Jeffrey Vadala

Research Associate (off-site)jeffrey-valada

Jeffrey R. Vadala holds a Ph.D. in Anthropology (University of Florida 2016), an M.A. with a focus in Archaeology (California State University Los Angeles 2009), and a Bachelor of Science (University of California Riverside 2005). While working at H.R.A.F., Jeffrey Vadala is also working on a variety of archaeological and anthropological research projects. One of his current research projects focuses on developing new forms of virtual reality ethnography. This entails anthropologically exploring the social processes that create cybernetic identities and new forms of social organization within burgeoning virtual reality online communities. In addition to socio-cultural anthropological research, Jeffrey Vadala is also a principal investigator of a digital archaeological project centered at the Egyptian temple site of Behbeit El-Hagara. To study this temple associated with the Goddess Isis and the Osirian mysteries, Vadala is using and developing a diverse array of virtual reality analytical tools and 3D spatial analyses methods. The new digital archaeological tools and methods developed in this project will greatly aide his team in characterizing how the temple’s ritual spaces operated and created social divisions. This should provide insights into the highly secretive, mysterious, and poorly understood Osirian mysteries.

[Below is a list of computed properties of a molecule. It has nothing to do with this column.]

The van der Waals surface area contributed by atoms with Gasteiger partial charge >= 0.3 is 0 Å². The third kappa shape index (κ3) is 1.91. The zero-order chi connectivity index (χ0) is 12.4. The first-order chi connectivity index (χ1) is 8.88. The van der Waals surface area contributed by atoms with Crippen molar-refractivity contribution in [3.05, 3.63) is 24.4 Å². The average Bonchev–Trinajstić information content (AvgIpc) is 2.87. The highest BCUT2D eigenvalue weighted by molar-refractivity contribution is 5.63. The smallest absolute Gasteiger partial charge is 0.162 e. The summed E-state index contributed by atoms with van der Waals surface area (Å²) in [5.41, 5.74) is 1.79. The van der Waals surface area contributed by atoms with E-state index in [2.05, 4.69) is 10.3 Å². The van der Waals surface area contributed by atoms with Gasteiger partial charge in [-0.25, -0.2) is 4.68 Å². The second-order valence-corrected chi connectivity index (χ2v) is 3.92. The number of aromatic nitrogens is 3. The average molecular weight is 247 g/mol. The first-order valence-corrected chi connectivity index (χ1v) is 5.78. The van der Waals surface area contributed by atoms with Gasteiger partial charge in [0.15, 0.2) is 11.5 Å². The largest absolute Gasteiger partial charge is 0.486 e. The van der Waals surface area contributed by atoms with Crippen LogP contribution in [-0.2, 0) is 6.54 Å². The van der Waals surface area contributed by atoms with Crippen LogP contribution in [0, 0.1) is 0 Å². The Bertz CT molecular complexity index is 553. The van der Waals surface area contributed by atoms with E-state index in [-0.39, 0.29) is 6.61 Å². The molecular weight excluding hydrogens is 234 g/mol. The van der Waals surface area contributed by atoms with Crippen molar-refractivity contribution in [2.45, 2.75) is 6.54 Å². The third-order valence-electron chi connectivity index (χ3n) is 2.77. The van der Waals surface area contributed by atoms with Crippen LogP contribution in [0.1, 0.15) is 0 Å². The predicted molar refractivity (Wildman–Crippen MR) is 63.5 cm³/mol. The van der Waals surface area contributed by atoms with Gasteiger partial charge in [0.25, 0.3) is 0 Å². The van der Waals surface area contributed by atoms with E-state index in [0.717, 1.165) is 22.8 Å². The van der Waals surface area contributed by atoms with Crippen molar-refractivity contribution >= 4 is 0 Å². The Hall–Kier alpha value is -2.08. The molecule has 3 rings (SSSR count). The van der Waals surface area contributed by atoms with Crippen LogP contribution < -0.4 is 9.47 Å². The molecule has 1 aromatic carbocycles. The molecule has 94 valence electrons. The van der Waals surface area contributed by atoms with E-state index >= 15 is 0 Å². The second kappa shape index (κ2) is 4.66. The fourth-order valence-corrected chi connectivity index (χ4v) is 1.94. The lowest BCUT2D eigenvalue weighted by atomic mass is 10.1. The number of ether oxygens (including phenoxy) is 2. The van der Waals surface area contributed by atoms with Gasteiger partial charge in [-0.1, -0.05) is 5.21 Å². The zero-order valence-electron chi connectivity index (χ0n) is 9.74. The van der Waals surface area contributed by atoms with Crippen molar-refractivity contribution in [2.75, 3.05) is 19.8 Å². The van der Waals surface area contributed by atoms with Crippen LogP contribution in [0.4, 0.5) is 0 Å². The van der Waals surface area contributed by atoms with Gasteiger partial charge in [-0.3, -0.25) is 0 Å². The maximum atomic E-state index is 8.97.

Prior to joining HRAF, Jeffrey Vadala studied ancient Maya sites in the Yucatan and Northern Belize. At the site of Cerro Maya (formerly known as Cerros Belize), Jeffrey Vadala’s research used virtual reality analytical methods, Bayesian statistical modeling, assemblage theory and new sociological theory to characterize the development of early Maya material practices, architectural calendar systems, and social orders.

Beyond research, Jeffrey Vadala has used virtual reality as a teaching tool to bring students (Hampshire College, University of Florida, Stetson University, The College of New Jersey) to ancient sites while allowing them to explore and create their own spatial analytical theories regarding the usage of ancient space and metaphysical beliefs.

Videos and more at

Selected Publications

Vadala, Jeffrey and Susan Milbrath, 2016. “Using Virtual Reality to Explore the Emergence of Astronomical Knowledge at the Preclassic site of Cerros Belize.” In The Journal of Skyscape Archaeology 2(1):25-44, 2016.
Vadala, Jeffrey and Susan Milbrath, 2014. “Astronomy, Landscape, and Ideological Transmissions at the Coastal Maya Site of Cerros Belize.” In The Journal of Caribbean Archaeology Vol. 14 pp. 1-21.